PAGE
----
The Age of Reason (Palace Films Collection) (2010)
|Year Of Production||2010|
|RSDL / Flipper||No/No||Cast & Crew|
|Region Coding||4||Directed By||Yann Samuell|
|Pan & Scan/Full Frame||None||
French Dolby Digital 5.1 (448Kb/s)
French Dolby Digital 2.0 (224Kb/s)
|Widescreen Aspect Ratio||2.35:1|
|Video Format||576i (PAL)|
|Original Aspect Ratio||2.35:1||Miscellaneous|
|Annoying Product Placement||No|
|Action In or After Credits||No|
Apparently, according to the French, 7 is the "Age of Reason" - the age at which the mind and soul collide with great clarity. It is at 7 that Marguerite puts together a series of letters and mementos for herself, a present to be opened when she turns 40 and perhaps a road map for her future soul.
When a provincial solicitor (Michel Duchaussoy) turns up in glass and steel Paris to deliver the first of these packages to Marguerite (Sophie Marceau) she is initially beyond disinterested. After all, Marguerite is unknown to her. She is now Margaret, a high powered and highly successful Parisian business woman. Margaret has the best existence she can think of - a high paying and high profile job, a lovely apartment in Paris and an equally successful and ambitious boyfriend, Englishman Thomas (Kiwi actor Marton Csokas doing his best en François). Once she starts to really look at the collages and letters assembled by her younger self Margaret starts the slow process of realisation that her successful life may not be in accord with her early dreams and aspirations. She has changed a lot since that little provincial girl, however, and The Age of Reason is about the struggle between the life we wanted and the life we have.
The film is variously described on the DVD case as a "smash French film festival hit" and "the next Amelie". The Amelie reference probably relates to the flights of fancy the film veers off into when the younger Marguerite is giving her directions over the ages. However, whilst the flights of fancy seemed to grow organically in Amelie in this film they have more of a jarring effect. Sophie Marceau plays Margaret as a confident career woman with a draw full of photographs of female role models that she can pull out when seeking inspiration. Hers is a quest of rediscovery to find the spirit of her youth.
This film is best described as a light comedy as the drama never sinks too deep. Her journey is not just to find herself but also the playmates of her youth, her long estranged brother and her first love Philibert. The dramatic question it poses is a simple one - will the provincial girl fully return to her roots or is the lure of power and success too strong? To fully enjoy The Age of Reason one has to unquestioningly accept the central conceit. For the film to have any sense of journey marked by the flow of letters being delivered by the aged solicitor, the viewer must simply accept that this intelligent woman has been so divorced from her past that she has simply forgotten the existence and the content of the letters sent to herself all those years ago.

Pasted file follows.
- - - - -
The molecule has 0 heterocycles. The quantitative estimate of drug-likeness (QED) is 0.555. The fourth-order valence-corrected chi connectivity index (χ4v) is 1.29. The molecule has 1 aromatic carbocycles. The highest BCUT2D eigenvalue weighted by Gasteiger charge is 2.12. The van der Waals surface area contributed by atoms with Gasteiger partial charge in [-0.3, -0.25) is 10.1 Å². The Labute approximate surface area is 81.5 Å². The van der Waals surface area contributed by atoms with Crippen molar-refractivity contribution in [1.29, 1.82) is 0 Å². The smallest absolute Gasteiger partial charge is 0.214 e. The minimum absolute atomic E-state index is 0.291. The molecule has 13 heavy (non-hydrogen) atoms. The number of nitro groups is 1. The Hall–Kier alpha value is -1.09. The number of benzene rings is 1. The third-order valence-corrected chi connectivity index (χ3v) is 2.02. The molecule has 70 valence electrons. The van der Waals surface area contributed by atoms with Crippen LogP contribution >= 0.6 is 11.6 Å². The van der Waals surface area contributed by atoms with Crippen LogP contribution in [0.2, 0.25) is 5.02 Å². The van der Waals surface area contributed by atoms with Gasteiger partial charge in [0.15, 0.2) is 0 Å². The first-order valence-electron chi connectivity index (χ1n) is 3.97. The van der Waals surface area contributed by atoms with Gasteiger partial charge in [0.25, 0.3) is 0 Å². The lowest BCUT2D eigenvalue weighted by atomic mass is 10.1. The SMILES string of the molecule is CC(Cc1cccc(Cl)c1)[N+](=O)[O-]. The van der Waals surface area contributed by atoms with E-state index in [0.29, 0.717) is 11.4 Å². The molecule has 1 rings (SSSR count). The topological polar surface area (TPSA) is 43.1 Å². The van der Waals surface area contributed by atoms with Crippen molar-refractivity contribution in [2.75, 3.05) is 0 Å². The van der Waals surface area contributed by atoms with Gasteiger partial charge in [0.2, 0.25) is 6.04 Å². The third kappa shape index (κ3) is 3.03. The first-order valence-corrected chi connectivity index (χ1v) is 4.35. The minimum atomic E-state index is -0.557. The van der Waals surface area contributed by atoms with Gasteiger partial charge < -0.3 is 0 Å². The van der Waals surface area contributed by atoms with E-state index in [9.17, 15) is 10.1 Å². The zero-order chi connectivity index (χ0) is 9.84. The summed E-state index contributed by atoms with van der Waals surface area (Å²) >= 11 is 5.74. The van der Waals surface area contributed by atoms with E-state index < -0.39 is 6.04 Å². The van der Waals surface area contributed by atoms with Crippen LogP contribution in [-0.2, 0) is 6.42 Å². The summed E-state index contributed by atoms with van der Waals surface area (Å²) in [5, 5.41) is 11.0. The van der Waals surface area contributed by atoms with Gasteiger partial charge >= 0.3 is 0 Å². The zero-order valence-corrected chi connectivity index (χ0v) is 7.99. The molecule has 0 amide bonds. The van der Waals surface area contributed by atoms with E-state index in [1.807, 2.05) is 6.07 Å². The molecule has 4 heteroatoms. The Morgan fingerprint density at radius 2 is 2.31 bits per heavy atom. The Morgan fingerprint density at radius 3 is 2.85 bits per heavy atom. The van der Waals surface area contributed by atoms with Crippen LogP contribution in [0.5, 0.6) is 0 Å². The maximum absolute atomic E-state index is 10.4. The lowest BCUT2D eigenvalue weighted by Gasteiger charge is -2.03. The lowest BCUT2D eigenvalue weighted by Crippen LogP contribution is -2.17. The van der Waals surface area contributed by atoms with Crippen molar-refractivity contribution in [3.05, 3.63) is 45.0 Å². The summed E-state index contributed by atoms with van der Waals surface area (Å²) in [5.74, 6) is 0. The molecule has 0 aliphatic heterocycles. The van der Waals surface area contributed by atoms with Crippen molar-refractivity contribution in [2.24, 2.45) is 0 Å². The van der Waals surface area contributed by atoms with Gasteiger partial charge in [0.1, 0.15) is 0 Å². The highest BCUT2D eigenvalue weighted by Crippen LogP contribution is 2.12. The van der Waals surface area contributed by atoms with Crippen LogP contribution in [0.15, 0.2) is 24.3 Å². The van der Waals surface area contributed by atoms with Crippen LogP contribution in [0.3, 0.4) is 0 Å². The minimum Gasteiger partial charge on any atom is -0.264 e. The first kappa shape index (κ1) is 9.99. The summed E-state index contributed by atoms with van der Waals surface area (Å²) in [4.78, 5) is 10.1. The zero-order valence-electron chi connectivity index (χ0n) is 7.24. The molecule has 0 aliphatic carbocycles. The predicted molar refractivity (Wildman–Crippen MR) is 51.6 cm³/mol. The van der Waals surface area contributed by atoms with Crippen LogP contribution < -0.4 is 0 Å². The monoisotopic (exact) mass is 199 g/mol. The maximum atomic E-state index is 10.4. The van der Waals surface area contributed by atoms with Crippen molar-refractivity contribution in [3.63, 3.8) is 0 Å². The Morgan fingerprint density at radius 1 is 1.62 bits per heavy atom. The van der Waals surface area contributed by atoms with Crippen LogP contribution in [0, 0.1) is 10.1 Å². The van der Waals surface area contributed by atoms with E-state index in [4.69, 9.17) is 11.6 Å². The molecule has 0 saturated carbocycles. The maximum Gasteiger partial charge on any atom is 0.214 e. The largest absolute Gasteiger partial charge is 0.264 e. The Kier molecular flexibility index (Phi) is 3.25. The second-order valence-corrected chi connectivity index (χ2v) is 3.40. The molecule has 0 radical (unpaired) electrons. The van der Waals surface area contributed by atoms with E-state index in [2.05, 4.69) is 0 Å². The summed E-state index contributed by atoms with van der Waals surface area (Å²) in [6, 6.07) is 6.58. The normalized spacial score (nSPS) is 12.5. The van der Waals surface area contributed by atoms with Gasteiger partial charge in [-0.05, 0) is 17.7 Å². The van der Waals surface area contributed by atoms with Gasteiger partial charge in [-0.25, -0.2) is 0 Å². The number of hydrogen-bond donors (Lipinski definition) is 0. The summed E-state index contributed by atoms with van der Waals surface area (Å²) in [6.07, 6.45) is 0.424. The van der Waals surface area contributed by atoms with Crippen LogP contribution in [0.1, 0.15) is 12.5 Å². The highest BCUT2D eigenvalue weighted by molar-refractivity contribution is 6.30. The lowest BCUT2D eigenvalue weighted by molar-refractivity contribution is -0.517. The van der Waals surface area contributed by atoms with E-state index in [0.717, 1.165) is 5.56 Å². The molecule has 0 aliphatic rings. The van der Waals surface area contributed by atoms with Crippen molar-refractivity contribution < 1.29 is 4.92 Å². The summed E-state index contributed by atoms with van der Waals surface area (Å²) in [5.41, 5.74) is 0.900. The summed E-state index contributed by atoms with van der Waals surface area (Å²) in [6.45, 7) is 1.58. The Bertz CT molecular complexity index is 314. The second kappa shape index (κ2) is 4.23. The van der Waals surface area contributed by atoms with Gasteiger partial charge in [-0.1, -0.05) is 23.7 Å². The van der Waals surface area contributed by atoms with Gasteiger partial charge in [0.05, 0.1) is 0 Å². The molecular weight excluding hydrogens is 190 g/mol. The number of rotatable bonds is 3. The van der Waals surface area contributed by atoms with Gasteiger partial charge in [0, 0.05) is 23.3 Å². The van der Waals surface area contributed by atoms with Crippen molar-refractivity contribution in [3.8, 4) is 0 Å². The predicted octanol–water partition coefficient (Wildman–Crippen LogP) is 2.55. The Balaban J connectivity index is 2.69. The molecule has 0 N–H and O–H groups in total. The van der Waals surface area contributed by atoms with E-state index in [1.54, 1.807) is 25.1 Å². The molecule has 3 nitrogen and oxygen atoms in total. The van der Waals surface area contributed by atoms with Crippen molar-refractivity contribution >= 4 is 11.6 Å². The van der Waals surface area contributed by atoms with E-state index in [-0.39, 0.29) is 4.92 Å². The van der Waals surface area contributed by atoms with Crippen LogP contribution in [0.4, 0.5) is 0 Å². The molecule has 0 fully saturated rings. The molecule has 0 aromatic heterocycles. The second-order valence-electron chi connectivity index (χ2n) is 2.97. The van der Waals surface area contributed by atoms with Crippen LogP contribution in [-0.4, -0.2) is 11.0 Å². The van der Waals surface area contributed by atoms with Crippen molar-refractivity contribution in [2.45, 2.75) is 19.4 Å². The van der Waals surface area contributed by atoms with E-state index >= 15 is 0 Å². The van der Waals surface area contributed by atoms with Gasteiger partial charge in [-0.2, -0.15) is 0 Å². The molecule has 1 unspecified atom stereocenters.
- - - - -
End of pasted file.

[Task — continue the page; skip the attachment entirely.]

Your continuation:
This is an interestingly scripted and directed film from Yann Samuell which is never boring but yet never fully engages the viewer.
The Age of Reason was shot on 35 mm film and shown at the cinema on a 2.35:1 aspect ratio. That ratio has been preserved for this DVD release. It is 16 x 9 enhanced.
This modern French film gets a high quality DVD transfer. The colours are strong and accurate. The film has been lovingly shot. Scenes in the cave regions of France are a stand-out, particularly for those who have seen the recent Cave of Forgotten Dreams. Those in the fantasy sequences, particularly the bold reds, are vivid yet without any evidence of colour bleeding.
The flesh tones are accurate. Apart from some brief moments of aliasing (on the hounds tooth jacket of one of the business people) there are no technical defects with the transfer. Although the film is put on a single layer DVD 5 the fact that it is under 90 minutes in length and there are no extras means that compression is not an issue.
There are subtitles in English for the French language segments of the film.
The Age of Reason carries two French soundtracks. Both are Dolby Digital. One is a 5.1 surround track running at 448 KB/S and the other a 2.0 track running at 224 KB/S.
Both are perfectly acceptable for this dialogue driven film. There is not a great deal of surround activity by design and the subwoofer is rarely engaged. The benefit of the surround track is simply in the greatest sense of ambience.
The dialogue is clear and easy to understand. The majority of the film is in French, however perhaps due to the presence of Marton Csokas there is a blend of French and English when the couple are having a dialogue. The English is clear and easy to understand in these segments however it is not subtitled for the hearing impaired.
|Surround Channel Use|
The only extra with this DVD is a theatrical trailer.
NOTE: To view non-R4 releases, your equipment needs to be multi-zone compatible and usually also NTSC compatible.
The film has had a release on DVD and Blu-ray in Region 3 but I cannot find details about the content or quality of the title. Stick with Region 4.
The Age of Reason is not without its charms. It is beautifully shot and the leads are engaging. It is also good to see actors of the vintage of Duchaussoy continuing to get decent film parts. Overall, however, the film never really soared in the imagination in a way that it was no doubt meant to do.
The DVD quality is good both in sound and vision terms however it is bereft of extras.
|DVD||Cambridge 650BD (All Regions), using HDMI output|
|Display||Sony VPL-VW80 Projector on 110" Screen. Calibrated with Video Essentials. This display device is 16x9 capable. This display device has a maximum native resolution of 1080p.|
|Audio Decoder||Built in to amplifier/receiver. Calibrated with Ultimate DVD Platinum.|
|Amplification||Pioneer SC-LX 81 7.1|
|Speakers||Aaron ATS-5 7.1|